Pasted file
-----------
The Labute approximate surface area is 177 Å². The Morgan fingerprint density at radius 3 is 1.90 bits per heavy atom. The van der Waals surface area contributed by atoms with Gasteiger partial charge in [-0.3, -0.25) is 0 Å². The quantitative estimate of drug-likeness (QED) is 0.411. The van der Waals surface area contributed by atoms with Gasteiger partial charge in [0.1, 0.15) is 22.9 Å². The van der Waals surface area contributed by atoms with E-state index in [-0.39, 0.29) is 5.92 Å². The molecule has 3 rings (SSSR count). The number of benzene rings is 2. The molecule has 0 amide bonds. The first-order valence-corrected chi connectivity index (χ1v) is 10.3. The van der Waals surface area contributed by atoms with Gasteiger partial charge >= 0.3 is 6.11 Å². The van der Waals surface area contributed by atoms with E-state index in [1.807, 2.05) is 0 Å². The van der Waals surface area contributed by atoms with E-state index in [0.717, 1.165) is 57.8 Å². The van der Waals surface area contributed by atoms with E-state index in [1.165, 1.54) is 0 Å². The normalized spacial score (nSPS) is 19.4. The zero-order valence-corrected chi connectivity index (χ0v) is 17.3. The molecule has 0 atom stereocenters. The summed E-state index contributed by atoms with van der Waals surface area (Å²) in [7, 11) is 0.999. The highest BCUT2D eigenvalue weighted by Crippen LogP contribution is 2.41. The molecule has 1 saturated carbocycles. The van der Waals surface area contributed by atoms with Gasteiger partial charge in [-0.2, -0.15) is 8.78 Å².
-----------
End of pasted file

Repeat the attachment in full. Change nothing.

The Labute approximate surface area is 177 Å². The Morgan fingerprint density at radius 3 is 1.90 bits per heavy atom. The van der Waals surface area contributed by atoms with Gasteiger partial charge in [-0.3, -0.25) is 0 Å². The quantitative estimate of drug-likeness (QED) is 0.411. The van der Waals surface area contributed by atoms with Gasteiger partial charge in [0.1, 0.15) is 22.9 Å². The van der Waals surface area contributed by atoms with E-state index in [-0.39, 0.29) is 5.92 Å². The molecule has 3 rings (SSSR count). The number of benzene rings is 2. The molecule has 0 amide bonds. The first-order valence-corrected chi connectivity index (χ1v) is 10.3. The van der Waals surface area contributed by atoms with Gasteiger partial charge >= 0.3 is 6.11 Å². The van der Waals surface area contributed by atoms with E-state index in [1.807, 2.05) is 0 Å². The van der Waals surface area contributed by atoms with E-state index in [0.717, 1.165) is 57.8 Å². The van der Waals surface area contributed by atoms with E-state index in [1.165, 1.54) is 0 Å². The normalized spacial score (nSPS) is 19.4. The zero-order valence-corrected chi connectivity index (χ0v) is 17.3. The molecule has 0 atom stereocenters. The summed E-state index contributed by atoms with van der Waals surface area (Å²) in [7, 11) is 0.999. The highest BCUT2D eigenvalue weighted by Crippen LogP contribution is 2.41. The molecule has 1 saturated carbocycles. The van der Waals surface area contributed by atoms with Gasteiger partial charge in [-0.2, -0.15) is 8.78 Å².